Appreciating, respecting TIME. Time is not a forever commodity. I’m asking: what are my desires, the wild wishes, the gifts only I have to offer which I’ve been barely nursing along year after year? One of those is my writing, which I’ve dabbled in since the 1990’s: fitness articles, a small publication of family stories, a newsletter, this blog that travels along in spurts. October 2019 I declared I would write my story of the biggest change in my life that began in 2007: moving with my husband, both in our fifties, from our forever-home in Alberta to begin a new life in Nova Scotia.
I’ve been showing up at my keyboard consistently the last ten months. This habit and goal is lodged in my backpack for 2021 and longer, as this is a lengthy trek. But I’m gettin’ it done.
Another thing has been on my wish list for twenty years! I’ve wanted a tattoo but never could come up with a meaningful design. Inspiration landed in 2020 after not being able to attend two planned family reunions.Triggered by gratitude for my deceased parents, who immigrated to Canada with their parents, I surfed Pinterest for symbolic images of my ancestral heritage. And with help from an artistic grandson, Laurent Tougas (@mypictograph on Instagram) the graphic revealed itself. A Scottish thistle for my Mom; Styrka, Swedish word for Strength for my Dad.
The deed was done in December. There’s a good chance another image is in my backpack!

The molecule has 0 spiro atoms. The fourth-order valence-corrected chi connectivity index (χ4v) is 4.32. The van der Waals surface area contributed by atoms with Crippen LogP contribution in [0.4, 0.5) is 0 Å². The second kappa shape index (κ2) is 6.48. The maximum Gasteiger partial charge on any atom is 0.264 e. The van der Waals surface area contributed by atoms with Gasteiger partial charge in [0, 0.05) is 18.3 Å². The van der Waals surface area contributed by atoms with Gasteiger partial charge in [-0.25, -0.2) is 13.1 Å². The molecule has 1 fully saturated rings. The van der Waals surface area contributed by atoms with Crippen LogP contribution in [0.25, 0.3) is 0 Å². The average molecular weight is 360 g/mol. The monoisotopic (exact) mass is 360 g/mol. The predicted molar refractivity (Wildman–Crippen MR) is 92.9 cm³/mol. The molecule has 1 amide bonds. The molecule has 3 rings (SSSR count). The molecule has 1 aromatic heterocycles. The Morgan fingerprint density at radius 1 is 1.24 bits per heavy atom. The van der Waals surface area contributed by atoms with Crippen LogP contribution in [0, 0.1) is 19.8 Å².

I couldn’t be trekking 2021 without my Faith. Anyone here remember the Jesus People – Hippie Movement of the late 60’s and 70’s? It was a happening thing in my teen’s, and for me then, it was too far out! As a senior citizen now, I readily identify my faith and purpose in the ranks of being a Jesus People! Feeling divinely beloved is my experience that’s evolved over decades, and especially now in this season, encourages and grounds me “… not to worry …..to fix thoughts on what is true, and honourable, and right, and pure, and lovely, and admirable…” (Broad translation: Philippians 4:6-8, NLT Bible.)
Keeping track. To remember the distances, where to resupply food and find water, the highs and lows – along with a cache of too many photos – I log snippets of life’s adventures and excursions. On and off trail. Bits and pieces of 2020’s notes went up in smoke Dec. 31/20. Other sections remained, reminders of joys and vistas, injuries and pain. Of healing and resilience of my body and heart.
I expect 2021 to be meaningful, mundane, maddening and more. The record-keeping devices in my pack will help me write the script en route.
I Will Be Me and You Be You. I’ve lost some freedoms. So have you. I miss adventure activities, my family, mingling. What we’re missing and how we manage it is not a competitive sport. My schedule of online connections might swamp someone else. In the context of all the variables we are living in – family, location, health – we must do how it fits for us.
This a wrap-up my friends. I’d love to hear if you’ve stuffed a backpack for your 2021 journey.